When I meet people, they are usually surprised to learn I am an archaeologist.
This surprise typically turns into curiosity and one of the questions I’m commonly asked is, “OK, so what do you actually do?”
Most archeologists in BC, and indeed all of the contributors to this column, work in the cultural resource management industry. Cultural resource management — usually shortened to CRM — is the work conducted by archeologists and others to navigate the complex and often confusing array of legislation, rules and bureaucracy that protect archeological sites, while working to find ways to facilitate the developments proposed by our clients.
Our clients may be anyone whose work has the potential to damage or destroy B.C.’s archeological heritage, but we most commonly work in the forestry, mining, transportation and energy sectors. Hundreds of British Columbians are employed in CRM and many more people work in CRM across Canada.
The BC Archaeology Branch works to oversee archeological research in the province and to enforce the Heritage Conservation Act. CRM archeologists are guided by the rules, regulations and policies established by the BC Archeology Branch. Indeed, we cannot conduct most kinds of archeological work without a permit from the branch.
The branch also works with proponents to ensure their developments don’t violate the act, by working with developers, CRM archeologists and First Nations to develop a plan to mitigate damage to archeological sites when conflicts between development and archeological resources cannot be avoided. In these circumstances, developers require a special permit from the branch — a site alteration permit.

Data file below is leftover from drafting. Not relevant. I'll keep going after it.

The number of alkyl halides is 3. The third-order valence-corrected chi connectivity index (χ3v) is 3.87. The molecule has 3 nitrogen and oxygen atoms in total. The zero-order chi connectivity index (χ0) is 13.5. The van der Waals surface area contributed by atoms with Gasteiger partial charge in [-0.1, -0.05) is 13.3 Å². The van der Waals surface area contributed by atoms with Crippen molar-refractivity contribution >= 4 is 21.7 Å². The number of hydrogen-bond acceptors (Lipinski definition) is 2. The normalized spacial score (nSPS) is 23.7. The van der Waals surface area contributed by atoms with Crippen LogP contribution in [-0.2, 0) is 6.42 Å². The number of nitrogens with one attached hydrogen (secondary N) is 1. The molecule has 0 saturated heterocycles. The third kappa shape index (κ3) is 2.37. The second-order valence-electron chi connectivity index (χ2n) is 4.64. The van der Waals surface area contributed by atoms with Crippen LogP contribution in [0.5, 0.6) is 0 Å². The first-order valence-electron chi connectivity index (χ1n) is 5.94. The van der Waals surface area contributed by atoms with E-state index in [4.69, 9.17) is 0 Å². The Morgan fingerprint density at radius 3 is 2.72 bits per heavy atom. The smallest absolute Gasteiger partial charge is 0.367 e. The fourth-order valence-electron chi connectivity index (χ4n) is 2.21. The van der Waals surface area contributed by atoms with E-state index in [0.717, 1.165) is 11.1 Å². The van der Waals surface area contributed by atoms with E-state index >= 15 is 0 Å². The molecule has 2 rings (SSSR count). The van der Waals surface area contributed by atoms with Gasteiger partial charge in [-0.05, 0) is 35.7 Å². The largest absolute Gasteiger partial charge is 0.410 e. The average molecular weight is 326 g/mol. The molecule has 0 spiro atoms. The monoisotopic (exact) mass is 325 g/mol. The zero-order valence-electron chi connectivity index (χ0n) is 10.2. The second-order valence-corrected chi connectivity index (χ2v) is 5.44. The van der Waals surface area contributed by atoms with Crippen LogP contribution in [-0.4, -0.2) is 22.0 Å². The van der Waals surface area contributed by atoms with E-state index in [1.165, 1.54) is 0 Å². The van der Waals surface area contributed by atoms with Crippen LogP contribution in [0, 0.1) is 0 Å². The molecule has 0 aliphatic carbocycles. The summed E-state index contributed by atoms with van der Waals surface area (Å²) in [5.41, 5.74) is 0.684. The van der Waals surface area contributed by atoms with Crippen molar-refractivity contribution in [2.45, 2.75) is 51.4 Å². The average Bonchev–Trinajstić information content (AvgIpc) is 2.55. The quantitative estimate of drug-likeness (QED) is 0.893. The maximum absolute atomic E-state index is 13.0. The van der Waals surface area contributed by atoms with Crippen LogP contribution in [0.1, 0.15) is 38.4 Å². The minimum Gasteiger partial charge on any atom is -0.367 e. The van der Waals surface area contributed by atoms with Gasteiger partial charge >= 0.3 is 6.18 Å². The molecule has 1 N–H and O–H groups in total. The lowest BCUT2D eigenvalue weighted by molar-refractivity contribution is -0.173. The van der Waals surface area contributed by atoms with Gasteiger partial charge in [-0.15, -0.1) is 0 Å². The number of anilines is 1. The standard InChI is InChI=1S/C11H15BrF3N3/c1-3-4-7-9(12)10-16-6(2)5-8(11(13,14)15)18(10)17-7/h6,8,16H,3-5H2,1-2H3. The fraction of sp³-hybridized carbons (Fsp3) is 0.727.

As the name implies, site alteration permits allow a specific development to proceed in a manner that alters the archeological site or sites in conflict with it. These permits absolve developers of the consequences of illegal site destruction, but include a variety of conditions relating to how the development can proceed. Typically, these permits require modified construction techniques and archeological monitoring.
Archeological monitoring involves carefully and systematically watching construction excavations so work can be paused when archeological materials are encountered. It usually involves screening or raking through the displaced sediments to look for artifacts. If significant discoveries are made, work is paused while the archeology crew digs excavation units by hand to collect related data, artifacts and samples.
We do a lot of archeological monitoring. Because we work in proximity to heavy machinery like excavators, backhoes and graders, this work requires full personal protective equipment. It’s often extremely dusty and very hot. And, when you're not finding much, it can be repetitive and boring. But every now and then, we discover something significant, or unanticipated, which makes it all worthwhile. We jump into high gear, excavating units, collecting artifacts and samples and working hard to gather good data while not subjecting our projects to undue delays.
Many projects around Kamloops have included CRM archeologists monitoring construction.
These include upgrades to Highway 1 east of the city and the Victoria Street West reconstruction project downtown. The Victoria Street West project made the news when archeological monitors working there discovered prehistoric human remains during construction excavations last summer. Because the project included archeological monitors — and because protocols regarding the discovery of archeological resources, including human remains, had been established ahead of the project — the situation was managed in a manner that was consistent with the Heritage Conservation Act, was respectful of Tk’emlups te Secwépemc concerns and did not result in significant project delays.
The next time you drive past a construction project and you see folks in hard hats and high-viz vests who look like they are just standing around, you may in fact be witnessing the laser-like focus of a local CRM archeologist as he or she monitors the construction excavations happening around them.
Simon Kaltenrieder is a Kamloops-based archeologist. Interested in more? Go online to republicofarchaeology.ca. Dig It is KTW’s regularly published column on the history beneath our feet in the Kamloops region. A group of nine archeologists working in the area contribute columns to KTW’s print edition and online at kamloopsthisweek.com.